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BRIEF REPORT
Year : 2020  |  Volume : 11  |  Issue : 3  |  Page : 391-397

Etiopathological and clinical study of acute generalized exanthematous pustulosis: Experience from a tertiary care hospital in North India


1 Department of Dermatology, Sexually Transmitted Diseases and Leprosy, Government Medical College, Srinagar, University of Kashmir, Jammu and Kashmir, India
2 Department of Pathology, Sexually Transmitted Diseases and Leprosy, Government Medical College, Srinagar, University of Kashmir, Jammu and Kashmir, India

Correspondence Address:
Yasmeen J Bhat
Department of Dermatology, Sexually Transmitted Diseases and Leprosy, Government Medical College, Srinagar, University of Kashmir, Jammu and Kashmir - 190 010
India
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Source of Support: None, Conflict of Interest: None


DOI: 10.4103/idoj.IDOJ_232_19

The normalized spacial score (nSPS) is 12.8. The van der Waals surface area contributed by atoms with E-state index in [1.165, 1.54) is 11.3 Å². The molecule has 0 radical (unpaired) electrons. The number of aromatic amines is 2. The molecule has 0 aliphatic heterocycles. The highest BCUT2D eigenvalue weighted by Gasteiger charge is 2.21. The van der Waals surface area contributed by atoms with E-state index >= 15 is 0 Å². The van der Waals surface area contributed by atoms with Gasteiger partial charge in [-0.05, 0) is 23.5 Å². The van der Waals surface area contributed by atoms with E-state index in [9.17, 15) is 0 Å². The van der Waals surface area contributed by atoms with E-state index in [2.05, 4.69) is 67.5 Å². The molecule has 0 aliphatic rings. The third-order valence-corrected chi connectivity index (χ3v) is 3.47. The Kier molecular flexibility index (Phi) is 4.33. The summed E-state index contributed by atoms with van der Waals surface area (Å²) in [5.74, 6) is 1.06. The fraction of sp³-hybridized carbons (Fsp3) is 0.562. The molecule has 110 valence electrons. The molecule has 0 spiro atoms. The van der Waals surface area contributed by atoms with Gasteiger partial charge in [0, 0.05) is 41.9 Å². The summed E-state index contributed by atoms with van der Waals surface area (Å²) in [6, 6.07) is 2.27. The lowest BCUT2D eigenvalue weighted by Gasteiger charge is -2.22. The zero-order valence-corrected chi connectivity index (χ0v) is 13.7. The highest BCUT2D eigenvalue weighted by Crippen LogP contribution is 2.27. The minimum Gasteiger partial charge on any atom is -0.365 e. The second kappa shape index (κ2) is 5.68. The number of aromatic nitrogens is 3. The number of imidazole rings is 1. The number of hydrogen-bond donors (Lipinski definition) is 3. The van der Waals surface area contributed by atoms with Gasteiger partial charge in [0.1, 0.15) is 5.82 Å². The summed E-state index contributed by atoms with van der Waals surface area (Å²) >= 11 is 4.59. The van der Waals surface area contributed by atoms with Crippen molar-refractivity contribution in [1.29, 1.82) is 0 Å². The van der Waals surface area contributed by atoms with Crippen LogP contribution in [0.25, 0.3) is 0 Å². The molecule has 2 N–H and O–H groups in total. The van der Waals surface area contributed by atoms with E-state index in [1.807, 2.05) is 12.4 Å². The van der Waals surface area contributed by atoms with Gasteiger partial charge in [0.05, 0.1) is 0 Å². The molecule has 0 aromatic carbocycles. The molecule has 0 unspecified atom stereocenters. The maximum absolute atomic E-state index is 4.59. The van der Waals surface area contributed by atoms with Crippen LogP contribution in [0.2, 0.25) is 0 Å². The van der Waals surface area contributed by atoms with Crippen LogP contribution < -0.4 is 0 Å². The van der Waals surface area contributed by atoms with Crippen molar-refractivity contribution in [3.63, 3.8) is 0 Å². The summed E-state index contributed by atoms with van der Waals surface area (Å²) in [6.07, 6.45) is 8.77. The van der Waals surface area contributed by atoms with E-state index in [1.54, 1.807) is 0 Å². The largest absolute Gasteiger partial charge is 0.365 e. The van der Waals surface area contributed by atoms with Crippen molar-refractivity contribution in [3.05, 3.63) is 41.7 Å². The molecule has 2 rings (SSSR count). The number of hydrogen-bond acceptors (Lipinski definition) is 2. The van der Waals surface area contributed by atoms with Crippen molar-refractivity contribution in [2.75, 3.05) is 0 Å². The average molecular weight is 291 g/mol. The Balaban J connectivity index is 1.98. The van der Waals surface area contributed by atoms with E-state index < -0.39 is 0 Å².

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Background: Acute generalized exanthematous pustulosis (AGEP) is a type of severe cutaneous adverse reaction that is characterized by the rapid development of nonfollicular, sterile pustules on an erythematous base. Objectives: The aim of our study was to enroll all cases of AGEP reporting to our department over a period of one year and to find out the clinical and etiological profile of the patients. Materials and Methods: All the patients reporting to our department with clinical features suggestive of AGEP were enrolled for the study. Careful history and examination were done to rule out other causes of pustular eruptions, which can resemble AGEP. AGEP validation score of the EuroSCAR study group was used to establish the diagnosis. Results: A total of 16 patients were enrolled during the study period of one year. The majority of the patients were females with a mean age of 28.41 ± 12.2 years. Twelve (75%) of the patients had a history of drug intake while 4 (25%) had developed AGEP following an insect bite. Penicillins were the causative factor in five patients followed by cephalosporins in three patients, nonsteroidal anti-inflammatory drugs (NSAIDs) in 2 patients, and terbinafine in 1 patient. Tetanus toxoid was responsible for the development of AGEP in one patient. The insect bites were all spider bites. Conclusion: AGEP is a rare type of severe cutaneous adverse drug reaction.We encountered 16 patients of AGEP over a period of one year. An important cause of AGEP was spider bite in our study group.


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